Galaxy sign (lungs)
The so-called galaxy sign, initially described as the sarcoid galaxy, represents a coalescent granuloma seen in a minority of patients with pulmonary sarcoidosis 1. The same appearance can be seen in tuberculosis 2,3. In other words, it represents a mass-like region composed of numerous smaller granulomas. The appearance of a central core with peripheral nodules is reminiscent of a globular cluster galaxy.
Central cavitation does occur and the lesions may be surrounded by ground-glass opacity. The latter is thought to represent extensive interstitial sarcoid granulomas below the resolution of HRCT rather than alveolitis or haemorrhage 1.
- systemic manifestations
- pulmonary and mediastinal manifestations (chest x-ray staging)
- cardiac manifestations
- musculoskeletal manifestations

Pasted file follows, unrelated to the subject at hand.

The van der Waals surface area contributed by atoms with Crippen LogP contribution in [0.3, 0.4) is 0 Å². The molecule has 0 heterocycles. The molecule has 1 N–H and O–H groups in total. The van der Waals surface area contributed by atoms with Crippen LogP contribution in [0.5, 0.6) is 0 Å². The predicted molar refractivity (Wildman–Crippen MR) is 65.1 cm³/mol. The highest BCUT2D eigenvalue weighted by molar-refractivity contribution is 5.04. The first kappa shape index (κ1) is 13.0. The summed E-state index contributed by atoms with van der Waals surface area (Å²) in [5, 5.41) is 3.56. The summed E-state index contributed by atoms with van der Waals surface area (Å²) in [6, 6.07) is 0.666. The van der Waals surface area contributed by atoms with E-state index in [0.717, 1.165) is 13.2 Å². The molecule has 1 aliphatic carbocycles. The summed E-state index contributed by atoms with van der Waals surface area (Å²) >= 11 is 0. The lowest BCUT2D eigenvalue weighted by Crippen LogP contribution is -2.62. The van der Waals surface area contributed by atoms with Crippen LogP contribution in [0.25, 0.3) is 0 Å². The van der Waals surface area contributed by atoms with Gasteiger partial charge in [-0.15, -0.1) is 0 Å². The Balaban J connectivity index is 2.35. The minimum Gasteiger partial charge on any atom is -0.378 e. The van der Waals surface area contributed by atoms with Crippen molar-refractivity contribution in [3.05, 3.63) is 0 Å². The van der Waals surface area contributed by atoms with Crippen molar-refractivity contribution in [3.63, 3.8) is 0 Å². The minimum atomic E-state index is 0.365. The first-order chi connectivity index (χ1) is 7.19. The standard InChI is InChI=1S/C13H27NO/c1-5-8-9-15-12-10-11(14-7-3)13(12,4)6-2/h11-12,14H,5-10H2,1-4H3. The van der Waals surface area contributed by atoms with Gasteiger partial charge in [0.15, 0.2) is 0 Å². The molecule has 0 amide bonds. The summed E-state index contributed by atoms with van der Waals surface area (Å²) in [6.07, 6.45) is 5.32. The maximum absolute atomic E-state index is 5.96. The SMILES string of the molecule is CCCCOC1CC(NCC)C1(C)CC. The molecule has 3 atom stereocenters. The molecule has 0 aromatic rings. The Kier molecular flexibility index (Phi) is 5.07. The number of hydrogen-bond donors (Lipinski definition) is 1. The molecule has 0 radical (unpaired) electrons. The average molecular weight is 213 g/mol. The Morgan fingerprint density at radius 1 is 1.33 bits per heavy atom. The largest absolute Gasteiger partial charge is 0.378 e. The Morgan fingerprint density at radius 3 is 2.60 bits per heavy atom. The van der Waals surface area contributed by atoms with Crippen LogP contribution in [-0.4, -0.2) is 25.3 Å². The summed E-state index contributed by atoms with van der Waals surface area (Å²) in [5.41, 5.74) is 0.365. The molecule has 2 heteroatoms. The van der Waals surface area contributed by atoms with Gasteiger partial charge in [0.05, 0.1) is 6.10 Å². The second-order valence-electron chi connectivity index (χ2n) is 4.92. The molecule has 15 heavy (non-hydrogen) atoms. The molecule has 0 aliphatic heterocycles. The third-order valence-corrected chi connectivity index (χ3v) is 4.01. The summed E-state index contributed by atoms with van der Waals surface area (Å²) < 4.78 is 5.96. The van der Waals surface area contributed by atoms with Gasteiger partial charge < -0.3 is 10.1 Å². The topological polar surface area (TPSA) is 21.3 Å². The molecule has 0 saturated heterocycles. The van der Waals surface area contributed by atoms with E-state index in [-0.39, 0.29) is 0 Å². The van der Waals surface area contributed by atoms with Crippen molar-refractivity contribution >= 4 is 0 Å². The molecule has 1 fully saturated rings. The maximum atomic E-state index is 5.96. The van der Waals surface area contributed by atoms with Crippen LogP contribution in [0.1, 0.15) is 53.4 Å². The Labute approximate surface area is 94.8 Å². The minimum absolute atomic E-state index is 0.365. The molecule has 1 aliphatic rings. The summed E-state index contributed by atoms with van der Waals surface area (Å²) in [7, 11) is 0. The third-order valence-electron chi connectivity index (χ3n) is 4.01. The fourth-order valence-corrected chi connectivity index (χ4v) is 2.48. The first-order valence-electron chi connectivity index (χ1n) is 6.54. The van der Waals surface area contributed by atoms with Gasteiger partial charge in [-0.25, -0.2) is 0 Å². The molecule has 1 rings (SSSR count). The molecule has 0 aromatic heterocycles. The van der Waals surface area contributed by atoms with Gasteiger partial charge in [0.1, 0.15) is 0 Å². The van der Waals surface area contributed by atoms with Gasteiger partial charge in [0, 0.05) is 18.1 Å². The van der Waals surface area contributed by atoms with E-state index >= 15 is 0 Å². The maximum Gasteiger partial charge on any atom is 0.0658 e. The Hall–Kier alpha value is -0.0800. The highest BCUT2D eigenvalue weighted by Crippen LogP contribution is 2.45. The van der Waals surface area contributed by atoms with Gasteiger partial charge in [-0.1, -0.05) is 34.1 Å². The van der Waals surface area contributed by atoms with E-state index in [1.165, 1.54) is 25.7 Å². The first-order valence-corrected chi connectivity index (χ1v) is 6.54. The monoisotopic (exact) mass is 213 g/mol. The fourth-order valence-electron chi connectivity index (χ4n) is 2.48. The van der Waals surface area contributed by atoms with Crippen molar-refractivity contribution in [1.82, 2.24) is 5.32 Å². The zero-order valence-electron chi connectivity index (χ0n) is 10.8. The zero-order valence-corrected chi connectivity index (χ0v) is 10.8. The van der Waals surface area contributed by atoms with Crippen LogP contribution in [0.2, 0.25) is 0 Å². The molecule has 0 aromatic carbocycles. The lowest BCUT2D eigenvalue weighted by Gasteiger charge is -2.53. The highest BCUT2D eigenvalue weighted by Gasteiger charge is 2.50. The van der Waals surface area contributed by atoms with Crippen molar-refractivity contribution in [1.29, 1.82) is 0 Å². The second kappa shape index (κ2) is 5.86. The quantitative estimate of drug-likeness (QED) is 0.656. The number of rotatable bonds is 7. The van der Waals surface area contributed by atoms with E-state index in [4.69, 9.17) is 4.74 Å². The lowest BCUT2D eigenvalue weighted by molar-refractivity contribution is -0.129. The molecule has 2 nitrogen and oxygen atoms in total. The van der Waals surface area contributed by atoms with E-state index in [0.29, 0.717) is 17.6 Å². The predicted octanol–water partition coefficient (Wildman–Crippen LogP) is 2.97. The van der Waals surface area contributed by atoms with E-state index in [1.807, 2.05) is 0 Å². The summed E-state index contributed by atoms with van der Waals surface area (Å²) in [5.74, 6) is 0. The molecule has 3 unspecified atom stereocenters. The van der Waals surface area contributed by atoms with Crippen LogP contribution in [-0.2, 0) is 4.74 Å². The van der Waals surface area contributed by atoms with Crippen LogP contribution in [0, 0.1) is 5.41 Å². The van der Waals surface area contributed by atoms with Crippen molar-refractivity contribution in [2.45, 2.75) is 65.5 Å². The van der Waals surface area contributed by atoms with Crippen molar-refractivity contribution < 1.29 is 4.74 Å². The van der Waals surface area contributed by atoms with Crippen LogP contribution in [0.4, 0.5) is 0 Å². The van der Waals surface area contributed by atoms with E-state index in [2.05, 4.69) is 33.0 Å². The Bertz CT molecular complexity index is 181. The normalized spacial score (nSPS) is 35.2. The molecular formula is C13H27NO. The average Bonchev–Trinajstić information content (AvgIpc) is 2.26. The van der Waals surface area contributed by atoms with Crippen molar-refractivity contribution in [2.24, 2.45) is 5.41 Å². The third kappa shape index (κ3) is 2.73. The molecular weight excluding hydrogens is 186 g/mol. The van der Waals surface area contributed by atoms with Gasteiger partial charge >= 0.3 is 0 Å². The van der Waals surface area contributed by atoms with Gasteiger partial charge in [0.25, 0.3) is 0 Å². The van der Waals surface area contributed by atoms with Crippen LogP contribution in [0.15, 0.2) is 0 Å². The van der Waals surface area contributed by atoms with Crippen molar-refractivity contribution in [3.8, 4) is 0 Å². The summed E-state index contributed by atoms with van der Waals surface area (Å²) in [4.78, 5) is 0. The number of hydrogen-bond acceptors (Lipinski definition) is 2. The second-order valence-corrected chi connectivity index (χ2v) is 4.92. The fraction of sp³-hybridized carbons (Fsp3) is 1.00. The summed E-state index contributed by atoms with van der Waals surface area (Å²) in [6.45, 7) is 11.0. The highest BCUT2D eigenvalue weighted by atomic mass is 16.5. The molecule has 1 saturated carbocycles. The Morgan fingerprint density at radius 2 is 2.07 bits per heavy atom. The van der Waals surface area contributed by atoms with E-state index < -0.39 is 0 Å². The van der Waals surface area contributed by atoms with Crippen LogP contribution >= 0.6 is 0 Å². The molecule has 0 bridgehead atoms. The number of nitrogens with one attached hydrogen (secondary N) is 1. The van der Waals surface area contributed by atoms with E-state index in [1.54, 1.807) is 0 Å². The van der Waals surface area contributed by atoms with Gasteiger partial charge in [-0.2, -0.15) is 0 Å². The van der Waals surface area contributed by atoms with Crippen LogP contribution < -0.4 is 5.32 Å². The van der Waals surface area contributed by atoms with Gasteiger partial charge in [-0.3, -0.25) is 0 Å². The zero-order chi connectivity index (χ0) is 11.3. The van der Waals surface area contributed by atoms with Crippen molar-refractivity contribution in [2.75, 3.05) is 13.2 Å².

- head and neck manifestations
- central nervous system manifestations
- abdominal manifestations
- cutaneous manifestations
- 1. Nakatsu M, Hatabu H, Morikawa K et-al. Large coalescent parenchymal nodules in pulmonary sarcoidosis: "sarcoid galaxy" sign. AJR Am J Roentgenol. 2002;178 (6): 1389-93. AJR Am J Roentgenol (full text) [pubmed citation]
- 2. Heo JN, Choi YW, Jeon SC et-al. Pulmonary tuberculosis: another disease showing clusters of small nodules. AJR Am J Roentgenol. 2005;184 (2): 639-42. AJR Am J Roentgenol (full text) [pubmed citation]
- 3. Aikins A, Kanne JP, Chung JH. Galaxy sign. J Thorac Imaging. 2012;27 (6): W164. doi:10.1097/RTI.0b013e31826b7e6f - Pubmed citation